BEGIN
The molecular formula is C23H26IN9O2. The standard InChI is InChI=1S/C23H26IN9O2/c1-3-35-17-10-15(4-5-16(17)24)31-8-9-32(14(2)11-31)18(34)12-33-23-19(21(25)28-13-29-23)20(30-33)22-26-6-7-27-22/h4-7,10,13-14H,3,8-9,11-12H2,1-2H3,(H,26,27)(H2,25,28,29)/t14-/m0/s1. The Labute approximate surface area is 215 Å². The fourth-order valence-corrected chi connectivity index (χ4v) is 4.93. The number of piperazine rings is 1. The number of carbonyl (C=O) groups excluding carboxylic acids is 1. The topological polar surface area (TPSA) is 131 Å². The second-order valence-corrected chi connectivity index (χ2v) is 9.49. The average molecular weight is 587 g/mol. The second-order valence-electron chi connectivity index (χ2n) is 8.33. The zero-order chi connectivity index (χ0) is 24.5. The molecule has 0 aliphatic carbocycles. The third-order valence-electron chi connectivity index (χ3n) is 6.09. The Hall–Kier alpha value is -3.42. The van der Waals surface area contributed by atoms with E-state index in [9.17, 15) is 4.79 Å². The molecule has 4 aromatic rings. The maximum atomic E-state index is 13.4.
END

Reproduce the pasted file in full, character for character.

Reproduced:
The molecular formula is C23H26IN9O2. The standard InChI is InChI=1S/C23H26IN9O2/c1-3-35-17-10-15(4-5-16(17)24)31-8-9-32(14(2)11-31)18(34)12-33-23-19(21(25)28-13-29-23)20(30-33)22-26-6-7-27-22/h4-7,10,13-14H,3,8-9,11-12H2,1-2H3,(H,26,27)(H2,25,28,29)/t14-/m0/s1. The Labute approximate surface area is 215 Å². The fourth-order valence-corrected chi connectivity index (χ4v) is 4.93. The number of piperazine rings is 1. The number of carbonyl (C=O) groups excluding carboxylic acids is 1. The topological polar surface area (TPSA) is 131 Å². The second-order valence-corrected chi connectivity index (χ2v) is 9.49. The average molecular weight is 587 g/mol. The second-order valence-electron chi connectivity index (χ2n) is 8.33. The zero-order chi connectivity index (χ0) is 24.5. The molecule has 0 aliphatic carbocycles. The third-order valence-electron chi connectivity index (χ3n) is 6.09. The Hall–Kier alpha value is -3.42. The van der Waals surface area contributed by atoms with E-state index in [9.17, 15) is 4.79 Å². The molecule has 4 aromatic rings. The maximum atomic E-state index is 13.4.